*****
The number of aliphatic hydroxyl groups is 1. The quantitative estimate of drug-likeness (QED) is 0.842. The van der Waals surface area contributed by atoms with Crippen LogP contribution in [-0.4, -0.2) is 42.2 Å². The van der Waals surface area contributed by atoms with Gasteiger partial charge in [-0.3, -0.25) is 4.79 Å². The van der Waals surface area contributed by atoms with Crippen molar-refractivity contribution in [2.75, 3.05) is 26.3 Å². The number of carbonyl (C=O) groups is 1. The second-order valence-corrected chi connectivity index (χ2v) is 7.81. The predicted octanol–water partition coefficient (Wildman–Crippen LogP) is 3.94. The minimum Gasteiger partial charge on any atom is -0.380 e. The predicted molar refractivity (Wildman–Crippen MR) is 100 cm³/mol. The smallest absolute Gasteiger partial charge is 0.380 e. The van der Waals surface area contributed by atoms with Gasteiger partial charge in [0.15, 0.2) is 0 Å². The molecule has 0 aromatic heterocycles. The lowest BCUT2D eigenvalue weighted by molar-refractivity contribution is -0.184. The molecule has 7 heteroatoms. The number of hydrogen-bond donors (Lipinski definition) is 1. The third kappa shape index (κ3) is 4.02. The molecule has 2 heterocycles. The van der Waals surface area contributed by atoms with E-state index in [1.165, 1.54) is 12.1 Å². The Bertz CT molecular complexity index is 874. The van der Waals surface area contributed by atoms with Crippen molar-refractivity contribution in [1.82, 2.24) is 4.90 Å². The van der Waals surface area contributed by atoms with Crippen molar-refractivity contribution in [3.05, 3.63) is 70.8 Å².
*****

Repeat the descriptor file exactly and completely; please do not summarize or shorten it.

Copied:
The number of aliphatic hydroxyl groups is 1. The quantitative estimate of drug-likeness (QED) is 0.842. The van der Waals surface area contributed by atoms with Crippen LogP contribution in [-0.4, -0.2) is 42.2 Å². The van der Waals surface area contributed by atoms with Gasteiger partial charge in [-0.3, -0.25) is 4.79 Å². The van der Waals surface area contributed by atoms with Crippen molar-refractivity contribution in [2.75, 3.05) is 26.3 Å². The number of carbonyl (C=O) groups is 1. The second-order valence-corrected chi connectivity index (χ2v) is 7.81. The predicted octanol–water partition coefficient (Wildman–Crippen LogP) is 3.94. The minimum Gasteiger partial charge on any atom is -0.380 e. The predicted molar refractivity (Wildman–Crippen MR) is 100 cm³/mol. The smallest absolute Gasteiger partial charge is 0.380 e. The van der Waals surface area contributed by atoms with Gasteiger partial charge in [0.15, 0.2) is 0 Å². The molecule has 0 aromatic heterocycles. The lowest BCUT2D eigenvalue weighted by molar-refractivity contribution is -0.184. The molecule has 7 heteroatoms. The number of hydrogen-bond donors (Lipinski definition) is 1. The third kappa shape index (κ3) is 4.02. The molecule has 2 heterocycles. The van der Waals surface area contributed by atoms with E-state index in [1.165, 1.54) is 12.1 Å². The Bertz CT molecular complexity index is 874. The van der Waals surface area contributed by atoms with Crippen molar-refractivity contribution in [1.82, 2.24) is 4.90 Å². The van der Waals surface area contributed by atoms with Crippen molar-refractivity contribution in [3.05, 3.63) is 70.8 Å².